There has been a boom in interest in goldfields heritage in recent decades. Increasingly the central Victorian region defines itself through its mining history and intangible heritage as well as its built goldfields heritage. This roundtable explores the ongoing and changing dynamic between people, place and practice using the central Victorian Goldfields region as a template.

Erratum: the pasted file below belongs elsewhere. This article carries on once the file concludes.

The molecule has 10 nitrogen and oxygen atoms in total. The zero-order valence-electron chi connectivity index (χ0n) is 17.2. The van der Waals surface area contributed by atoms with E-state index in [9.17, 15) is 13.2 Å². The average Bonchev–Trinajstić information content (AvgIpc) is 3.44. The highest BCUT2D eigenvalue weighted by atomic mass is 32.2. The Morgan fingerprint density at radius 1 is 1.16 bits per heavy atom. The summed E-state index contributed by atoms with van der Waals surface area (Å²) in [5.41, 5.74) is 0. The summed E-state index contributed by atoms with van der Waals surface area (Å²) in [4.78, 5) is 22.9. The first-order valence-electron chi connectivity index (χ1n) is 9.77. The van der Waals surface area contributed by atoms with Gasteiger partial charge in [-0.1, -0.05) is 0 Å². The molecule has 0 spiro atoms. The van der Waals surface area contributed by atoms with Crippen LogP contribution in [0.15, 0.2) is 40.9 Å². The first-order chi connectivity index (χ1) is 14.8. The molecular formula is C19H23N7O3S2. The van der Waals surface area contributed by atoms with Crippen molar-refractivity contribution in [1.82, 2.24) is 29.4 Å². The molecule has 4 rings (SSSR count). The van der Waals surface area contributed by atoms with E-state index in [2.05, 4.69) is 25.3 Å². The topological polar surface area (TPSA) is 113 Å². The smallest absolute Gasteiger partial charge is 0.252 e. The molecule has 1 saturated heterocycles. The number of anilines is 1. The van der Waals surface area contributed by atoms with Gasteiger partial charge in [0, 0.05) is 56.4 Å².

The roundtable session draws on field based practitioner experiences of community engagement; academic based research as well as recent planning experiences. It will also discuss broader issues regarding discussions about a regional goldfields identity and how long after the rushes of the 1850s the region still defines itself as a mining community. We explore how historically informed ideas of community in the present day resonate in current attitudes towards heritage and heritage conservation. This roundtable will also evaluate how ideas and understanding of place – particularly goldfields cultural landscapes and distinctive historical urban landscapes of iconic towns and cities throughout the region – are central to the cultural heritage of the region.